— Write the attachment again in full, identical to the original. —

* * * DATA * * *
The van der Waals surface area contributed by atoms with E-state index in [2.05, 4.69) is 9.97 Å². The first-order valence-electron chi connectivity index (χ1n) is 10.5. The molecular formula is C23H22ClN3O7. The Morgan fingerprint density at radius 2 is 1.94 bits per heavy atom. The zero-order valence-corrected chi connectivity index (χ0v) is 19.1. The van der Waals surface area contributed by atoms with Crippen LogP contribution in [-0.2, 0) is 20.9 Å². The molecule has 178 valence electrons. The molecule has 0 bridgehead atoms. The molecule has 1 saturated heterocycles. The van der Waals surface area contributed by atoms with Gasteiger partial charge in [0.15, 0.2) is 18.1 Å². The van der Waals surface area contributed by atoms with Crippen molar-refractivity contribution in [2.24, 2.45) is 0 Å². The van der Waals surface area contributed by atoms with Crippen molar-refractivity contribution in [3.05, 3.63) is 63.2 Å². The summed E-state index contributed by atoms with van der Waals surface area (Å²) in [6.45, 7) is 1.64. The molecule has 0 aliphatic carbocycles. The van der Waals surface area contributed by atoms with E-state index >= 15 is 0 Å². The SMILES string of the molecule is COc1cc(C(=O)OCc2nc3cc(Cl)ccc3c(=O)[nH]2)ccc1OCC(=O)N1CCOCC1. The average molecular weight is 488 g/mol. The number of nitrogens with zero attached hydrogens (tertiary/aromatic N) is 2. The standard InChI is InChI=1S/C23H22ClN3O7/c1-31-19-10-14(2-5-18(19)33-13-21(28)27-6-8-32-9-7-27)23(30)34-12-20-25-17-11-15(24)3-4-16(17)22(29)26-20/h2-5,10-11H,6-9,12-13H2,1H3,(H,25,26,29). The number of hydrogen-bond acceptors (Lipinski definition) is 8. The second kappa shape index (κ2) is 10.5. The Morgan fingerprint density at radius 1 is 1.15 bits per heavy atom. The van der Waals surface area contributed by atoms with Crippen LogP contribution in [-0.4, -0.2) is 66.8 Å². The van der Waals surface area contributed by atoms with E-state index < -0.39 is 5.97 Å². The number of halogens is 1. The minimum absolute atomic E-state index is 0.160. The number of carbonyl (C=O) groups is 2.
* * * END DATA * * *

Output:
The van der Waals surface area contributed by atoms with E-state index in [2.05, 4.69) is 9.97 Å². The first-order valence-electron chi connectivity index (χ1n) is 10.5. The molecular formula is C23H22ClN3O7. The Morgan fingerprint density at radius 2 is 1.94 bits per heavy atom. The zero-order valence-corrected chi connectivity index (χ0v) is 19.1. The van der Waals surface area contributed by atoms with Crippen LogP contribution in [-0.2, 0) is 20.9 Å². The molecule has 178 valence electrons. The molecule has 0 bridgehead atoms. The molecule has 1 saturated heterocycles. The van der Waals surface area contributed by atoms with Gasteiger partial charge in [0.15, 0.2) is 18.1 Å². The van der Waals surface area contributed by atoms with Crippen molar-refractivity contribution in [2.24, 2.45) is 0 Å². The van der Waals surface area contributed by atoms with Crippen molar-refractivity contribution in [3.05, 3.63) is 63.2 Å². The summed E-state index contributed by atoms with van der Waals surface area (Å²) in [6.45, 7) is 1.64. The molecule has 0 aliphatic carbocycles. The van der Waals surface area contributed by atoms with E-state index >= 15 is 0 Å². The SMILES string of the molecule is COc1cc(C(=O)OCc2nc3cc(Cl)ccc3c(=O)[nH]2)ccc1OCC(=O)N1CCOCC1. The average molecular weight is 488 g/mol. The number of nitrogens with zero attached hydrogens (tertiary/aromatic N) is 2. The standard InChI is InChI=1S/C23H22ClN3O7/c1-31-19-10-14(2-5-18(19)33-13-21(28)27-6-8-32-9-7-27)23(30)34-12-20-25-17-11-15(24)3-4-16(17)22(29)26-20/h2-5,10-11H,6-9,12-13H2,1H3,(H,25,26,29). The number of hydrogen-bond acceptors (Lipinski definition) is 8. The second kappa shape index (κ2) is 10.5. The Morgan fingerprint density at radius 1 is 1.15 bits per heavy atom. The van der Waals surface area contributed by atoms with Crippen LogP contribution in [-0.4, -0.2) is 66.8 Å². The van der Waals surface area contributed by atoms with E-state index < -0.39 is 5.97 Å². The number of halogens is 1. The minimum absolute atomic E-state index is 0.160. The number of carbonyl (C=O) groups is 2.